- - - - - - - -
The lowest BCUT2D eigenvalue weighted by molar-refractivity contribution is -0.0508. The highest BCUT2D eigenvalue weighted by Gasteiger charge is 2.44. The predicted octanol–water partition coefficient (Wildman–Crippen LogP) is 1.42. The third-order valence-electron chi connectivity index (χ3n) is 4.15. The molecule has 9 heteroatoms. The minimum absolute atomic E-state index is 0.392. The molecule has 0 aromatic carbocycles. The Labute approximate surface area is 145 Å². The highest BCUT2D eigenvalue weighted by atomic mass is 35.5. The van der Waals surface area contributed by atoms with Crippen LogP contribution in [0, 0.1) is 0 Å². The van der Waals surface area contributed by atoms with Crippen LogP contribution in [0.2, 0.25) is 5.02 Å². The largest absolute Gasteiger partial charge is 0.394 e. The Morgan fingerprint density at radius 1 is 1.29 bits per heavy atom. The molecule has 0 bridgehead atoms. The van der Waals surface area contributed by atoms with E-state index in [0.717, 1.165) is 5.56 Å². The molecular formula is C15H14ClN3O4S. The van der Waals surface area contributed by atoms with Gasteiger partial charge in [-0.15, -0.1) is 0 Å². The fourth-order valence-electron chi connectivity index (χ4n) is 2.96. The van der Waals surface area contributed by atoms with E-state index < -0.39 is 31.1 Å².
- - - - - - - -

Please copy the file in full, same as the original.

The lowest BCUT2D eigenvalue weighted by molar-refractivity contribution is -0.0508. The highest BCUT2D eigenvalue weighted by Gasteiger charge is 2.44. The predicted octanol–water partition coefficient (Wildman–Crippen LogP) is 1.42. The third-order valence-electron chi connectivity index (χ3n) is 4.15. The molecule has 9 heteroatoms. The minimum absolute atomic E-state index is 0.392. The molecule has 0 aromatic carbocycles. The Labute approximate surface area is 145 Å². The highest BCUT2D eigenvalue weighted by atomic mass is 35.5. The van der Waals surface area contributed by atoms with Crippen LogP contribution in [0, 0.1) is 0 Å². The van der Waals surface area contributed by atoms with Crippen LogP contribution in [0.2, 0.25) is 5.02 Å². The largest absolute Gasteiger partial charge is 0.394 e. The Morgan fingerprint density at radius 1 is 1.29 bits per heavy atom. The molecule has 0 bridgehead atoms. The van der Waals surface area contributed by atoms with E-state index in [0.717, 1.165) is 5.56 Å². The molecular formula is C15H14ClN3O4S. The van der Waals surface area contributed by atoms with Gasteiger partial charge in [-0.15, -0.1) is 0 Å². The fourth-order valence-electron chi connectivity index (χ4n) is 2.96. The van der Waals surface area contributed by atoms with E-state index < -0.39 is 31.1 Å².